Snow Tree
Cloaked in the snows of California’s Sierra Nevada, the 3,200-year-old giant sequoia called the President rises 247 feet. Two other sequoias have wider trunks, but none has a larger crown, say the scientists who climbed it. The figure at top seems taller than the other climbers because he’s standing forward on one of the great limbs.
Michael Nichols, NGM Staff. Mosaic composed of 126 images
Compositing: Ken Geiger, NGM Staff
Climbing team: Jim Campbell Spickler, Giacomo Renzullo, Cameron Williams, Nolan Bowman
Technical team: Nathan Williamson; Marty Reed, Humboldt State University (HSU)
Science: Steve Sillett, HSU

Order large-format prints of this photo at
A tree-climbing scientist and his team have learned surprising new facts about giant sequoias by measuring them inch by inch. Read the magazine cover story.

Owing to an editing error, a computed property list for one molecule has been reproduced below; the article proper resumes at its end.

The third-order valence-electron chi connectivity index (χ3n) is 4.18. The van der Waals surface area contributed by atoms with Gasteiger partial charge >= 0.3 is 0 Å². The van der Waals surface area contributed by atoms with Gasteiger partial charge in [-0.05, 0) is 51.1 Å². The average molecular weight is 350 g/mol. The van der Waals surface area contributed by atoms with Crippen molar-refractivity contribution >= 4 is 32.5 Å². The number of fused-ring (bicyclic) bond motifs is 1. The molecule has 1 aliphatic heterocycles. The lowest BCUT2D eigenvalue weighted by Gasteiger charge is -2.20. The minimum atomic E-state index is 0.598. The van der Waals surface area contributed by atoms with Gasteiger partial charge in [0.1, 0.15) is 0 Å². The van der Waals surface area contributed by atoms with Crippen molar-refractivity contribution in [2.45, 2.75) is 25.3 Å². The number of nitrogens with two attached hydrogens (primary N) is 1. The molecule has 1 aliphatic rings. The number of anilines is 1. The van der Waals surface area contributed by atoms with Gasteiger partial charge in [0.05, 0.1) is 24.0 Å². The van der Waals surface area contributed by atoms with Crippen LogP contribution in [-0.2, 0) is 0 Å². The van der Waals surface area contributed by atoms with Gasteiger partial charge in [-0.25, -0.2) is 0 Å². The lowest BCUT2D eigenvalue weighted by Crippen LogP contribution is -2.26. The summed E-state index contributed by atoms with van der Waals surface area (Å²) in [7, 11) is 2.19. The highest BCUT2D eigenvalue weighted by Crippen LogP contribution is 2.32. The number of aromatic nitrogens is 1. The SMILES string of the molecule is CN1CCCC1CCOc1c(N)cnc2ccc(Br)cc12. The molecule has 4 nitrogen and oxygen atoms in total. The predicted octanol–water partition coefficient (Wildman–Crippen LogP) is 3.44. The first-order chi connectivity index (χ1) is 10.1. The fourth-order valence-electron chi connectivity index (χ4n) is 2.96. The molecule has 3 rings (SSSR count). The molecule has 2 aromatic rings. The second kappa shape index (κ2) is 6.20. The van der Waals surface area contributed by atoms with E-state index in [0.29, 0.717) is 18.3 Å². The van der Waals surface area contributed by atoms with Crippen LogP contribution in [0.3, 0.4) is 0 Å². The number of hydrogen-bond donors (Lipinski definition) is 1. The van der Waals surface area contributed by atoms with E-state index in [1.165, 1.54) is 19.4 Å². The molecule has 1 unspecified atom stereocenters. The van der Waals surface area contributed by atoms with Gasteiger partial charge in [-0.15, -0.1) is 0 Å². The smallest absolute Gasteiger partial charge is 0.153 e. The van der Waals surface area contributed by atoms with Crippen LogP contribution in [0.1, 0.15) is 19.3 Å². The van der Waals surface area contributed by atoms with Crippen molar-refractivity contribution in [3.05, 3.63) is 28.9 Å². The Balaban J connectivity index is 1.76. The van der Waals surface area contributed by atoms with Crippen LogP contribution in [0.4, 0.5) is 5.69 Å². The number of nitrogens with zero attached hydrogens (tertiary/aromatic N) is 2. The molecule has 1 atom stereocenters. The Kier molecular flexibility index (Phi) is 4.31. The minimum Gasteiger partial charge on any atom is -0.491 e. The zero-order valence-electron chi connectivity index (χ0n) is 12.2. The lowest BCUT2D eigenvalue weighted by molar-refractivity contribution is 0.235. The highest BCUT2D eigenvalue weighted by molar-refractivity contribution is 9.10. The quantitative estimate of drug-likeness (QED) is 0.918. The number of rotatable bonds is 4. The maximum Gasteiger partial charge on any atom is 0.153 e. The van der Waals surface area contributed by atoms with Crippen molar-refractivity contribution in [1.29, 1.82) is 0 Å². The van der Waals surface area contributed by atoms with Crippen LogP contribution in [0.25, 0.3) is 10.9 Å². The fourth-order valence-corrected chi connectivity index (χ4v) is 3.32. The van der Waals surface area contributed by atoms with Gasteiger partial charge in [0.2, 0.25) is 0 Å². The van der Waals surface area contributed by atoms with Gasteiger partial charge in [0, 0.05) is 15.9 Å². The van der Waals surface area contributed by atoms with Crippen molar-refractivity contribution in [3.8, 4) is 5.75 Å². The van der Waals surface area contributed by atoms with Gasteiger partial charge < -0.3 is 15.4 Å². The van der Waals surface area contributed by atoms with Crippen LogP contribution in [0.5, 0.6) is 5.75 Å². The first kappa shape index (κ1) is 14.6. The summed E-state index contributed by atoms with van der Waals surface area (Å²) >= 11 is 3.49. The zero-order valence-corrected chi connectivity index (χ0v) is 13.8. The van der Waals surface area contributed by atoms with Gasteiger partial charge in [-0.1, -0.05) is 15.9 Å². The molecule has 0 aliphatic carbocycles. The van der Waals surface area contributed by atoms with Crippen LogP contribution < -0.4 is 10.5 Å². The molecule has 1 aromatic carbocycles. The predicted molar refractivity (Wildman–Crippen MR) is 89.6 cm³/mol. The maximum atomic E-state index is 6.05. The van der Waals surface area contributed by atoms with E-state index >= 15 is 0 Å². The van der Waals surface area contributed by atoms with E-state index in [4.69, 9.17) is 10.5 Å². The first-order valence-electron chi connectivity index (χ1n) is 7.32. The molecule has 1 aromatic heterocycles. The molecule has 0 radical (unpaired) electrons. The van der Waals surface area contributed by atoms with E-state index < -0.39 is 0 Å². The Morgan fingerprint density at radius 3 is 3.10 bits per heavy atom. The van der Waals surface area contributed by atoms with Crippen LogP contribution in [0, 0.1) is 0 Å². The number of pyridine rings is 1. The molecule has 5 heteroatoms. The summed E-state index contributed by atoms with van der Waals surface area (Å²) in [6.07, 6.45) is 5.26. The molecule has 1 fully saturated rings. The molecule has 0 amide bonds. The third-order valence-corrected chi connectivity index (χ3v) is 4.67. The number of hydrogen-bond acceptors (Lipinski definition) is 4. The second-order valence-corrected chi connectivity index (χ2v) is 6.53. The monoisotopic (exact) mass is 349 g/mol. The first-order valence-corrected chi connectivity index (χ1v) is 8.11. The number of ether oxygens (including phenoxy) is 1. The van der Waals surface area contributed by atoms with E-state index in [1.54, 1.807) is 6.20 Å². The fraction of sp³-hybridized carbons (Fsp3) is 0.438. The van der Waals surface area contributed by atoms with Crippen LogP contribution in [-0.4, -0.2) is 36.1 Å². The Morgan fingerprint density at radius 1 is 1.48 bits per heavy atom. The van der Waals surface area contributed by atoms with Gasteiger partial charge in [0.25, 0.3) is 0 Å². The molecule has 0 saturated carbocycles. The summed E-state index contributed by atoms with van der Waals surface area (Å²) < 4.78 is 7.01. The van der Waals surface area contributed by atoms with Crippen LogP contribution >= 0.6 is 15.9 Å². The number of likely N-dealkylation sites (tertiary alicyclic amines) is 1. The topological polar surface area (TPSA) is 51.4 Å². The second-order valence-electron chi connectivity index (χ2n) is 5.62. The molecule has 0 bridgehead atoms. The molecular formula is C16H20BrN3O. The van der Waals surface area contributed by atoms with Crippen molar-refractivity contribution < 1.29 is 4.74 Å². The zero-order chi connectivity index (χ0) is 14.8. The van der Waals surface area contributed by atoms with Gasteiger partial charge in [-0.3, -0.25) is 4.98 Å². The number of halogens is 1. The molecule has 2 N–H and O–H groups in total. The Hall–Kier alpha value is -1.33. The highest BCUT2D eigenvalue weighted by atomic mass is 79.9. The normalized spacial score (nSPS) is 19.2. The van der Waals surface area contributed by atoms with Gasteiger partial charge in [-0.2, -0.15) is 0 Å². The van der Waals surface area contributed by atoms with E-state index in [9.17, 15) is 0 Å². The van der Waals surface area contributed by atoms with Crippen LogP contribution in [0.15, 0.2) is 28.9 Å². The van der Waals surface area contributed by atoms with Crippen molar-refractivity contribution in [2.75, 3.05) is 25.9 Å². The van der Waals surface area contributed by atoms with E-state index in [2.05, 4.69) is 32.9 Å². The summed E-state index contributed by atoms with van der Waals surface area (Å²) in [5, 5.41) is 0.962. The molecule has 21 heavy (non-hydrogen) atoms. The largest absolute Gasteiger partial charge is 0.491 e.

Enjoy photographer Michael Nichols’s moody views of the General, one of the world’s largest trees.
Photographer David Liittschwager provides a glimpse of the diverse species that call a giant sequoia home in this interactive gallery.
A 1917 photo shows a camping party using a fallen sequoia as a picnic spot and parking space.
Explorer Mike Fay took an 1,800-mile hike through the redwood forest, seeking its salvation. Read the October 2009 magazine story.
Time yourself as you piece together this photo puzzle of a 300-foot California redwood.
Read National Geographic's first coverage of redwoods from the May 1899 magazine issue.